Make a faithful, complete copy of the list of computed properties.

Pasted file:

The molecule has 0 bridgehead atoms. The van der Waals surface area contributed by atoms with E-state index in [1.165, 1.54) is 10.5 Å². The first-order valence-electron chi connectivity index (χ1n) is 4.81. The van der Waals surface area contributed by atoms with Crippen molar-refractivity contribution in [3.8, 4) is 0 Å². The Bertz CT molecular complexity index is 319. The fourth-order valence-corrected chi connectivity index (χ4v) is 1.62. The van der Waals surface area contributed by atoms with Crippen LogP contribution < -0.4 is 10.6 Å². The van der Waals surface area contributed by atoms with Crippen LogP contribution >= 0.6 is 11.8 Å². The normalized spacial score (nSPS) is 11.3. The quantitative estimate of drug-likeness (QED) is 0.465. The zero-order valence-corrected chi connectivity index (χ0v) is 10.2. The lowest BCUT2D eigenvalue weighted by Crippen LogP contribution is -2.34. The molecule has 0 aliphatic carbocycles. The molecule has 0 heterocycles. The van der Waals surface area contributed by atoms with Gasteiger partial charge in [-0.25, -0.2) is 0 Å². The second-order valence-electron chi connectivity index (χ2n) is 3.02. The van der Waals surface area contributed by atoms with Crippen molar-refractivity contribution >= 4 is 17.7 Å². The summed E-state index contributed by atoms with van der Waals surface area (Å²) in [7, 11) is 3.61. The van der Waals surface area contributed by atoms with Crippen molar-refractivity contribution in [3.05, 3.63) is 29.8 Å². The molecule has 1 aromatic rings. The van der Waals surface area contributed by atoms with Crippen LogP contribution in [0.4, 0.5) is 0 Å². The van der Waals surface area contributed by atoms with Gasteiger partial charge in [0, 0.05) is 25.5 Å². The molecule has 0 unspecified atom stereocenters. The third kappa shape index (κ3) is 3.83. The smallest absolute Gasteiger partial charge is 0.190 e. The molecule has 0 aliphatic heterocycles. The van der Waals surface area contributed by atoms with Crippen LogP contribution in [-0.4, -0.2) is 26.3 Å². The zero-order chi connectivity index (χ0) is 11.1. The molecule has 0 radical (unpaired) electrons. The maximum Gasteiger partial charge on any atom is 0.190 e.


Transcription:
The molecule has 0 bridgehead atoms. The van der Waals surface area contributed by atoms with E-state index in [1.165, 1.54) is 10.5 Å². The first-order valence-electron chi connectivity index (χ1n) is 4.81. The van der Waals surface area contributed by atoms with Crippen molar-refractivity contribution in [3.8, 4) is 0 Å². The Bertz CT molecular complexity index is 319. The fourth-order valence-corrected chi connectivity index (χ4v) is 1.62. The van der Waals surface area contributed by atoms with Crippen LogP contribution < -0.4 is 10.6 Å². The van der Waals surface area contributed by atoms with Crippen LogP contribution >= 0.6 is 11.8 Å². The normalized spacial score (nSPS) is 11.3. The quantitative estimate of drug-likeness (QED) is 0.465. The zero-order valence-corrected chi connectivity index (χ0v) is 10.2. The lowest BCUT2D eigenvalue weighted by Crippen LogP contribution is -2.34. The molecule has 0 aliphatic carbocycles. The molecule has 0 heterocycles. The van der Waals surface area contributed by atoms with Gasteiger partial charge in [-0.25, -0.2) is 0 Å². The second-order valence-electron chi connectivity index (χ2n) is 3.02. The van der Waals surface area contributed by atoms with Crippen molar-refractivity contribution >= 4 is 17.7 Å². The summed E-state index contributed by atoms with van der Waals surface area (Å²) in [7, 11) is 3.61. The van der Waals surface area contributed by atoms with Crippen molar-refractivity contribution in [3.05, 3.63) is 29.8 Å². The molecule has 1 aromatic rings. The van der Waals surface area contributed by atoms with Crippen LogP contribution in [0.4, 0.5) is 0 Å². The van der Waals surface area contributed by atoms with Gasteiger partial charge in [0, 0.05) is 25.5 Å². The molecule has 0 unspecified atom stereocenters. The third kappa shape index (κ3) is 3.83. The smallest absolute Gasteiger partial charge is 0.190 e. The molecule has 0 aliphatic heterocycles. The van der Waals surface area contributed by atoms with Crippen LogP contribution in [-0.4, -0.2) is 26.3 Å². The zero-order chi connectivity index (χ0) is 11.1. The molecule has 0 radical (unpaired) electrons. The maximum Gasteiger partial charge on any atom is 0.190 e.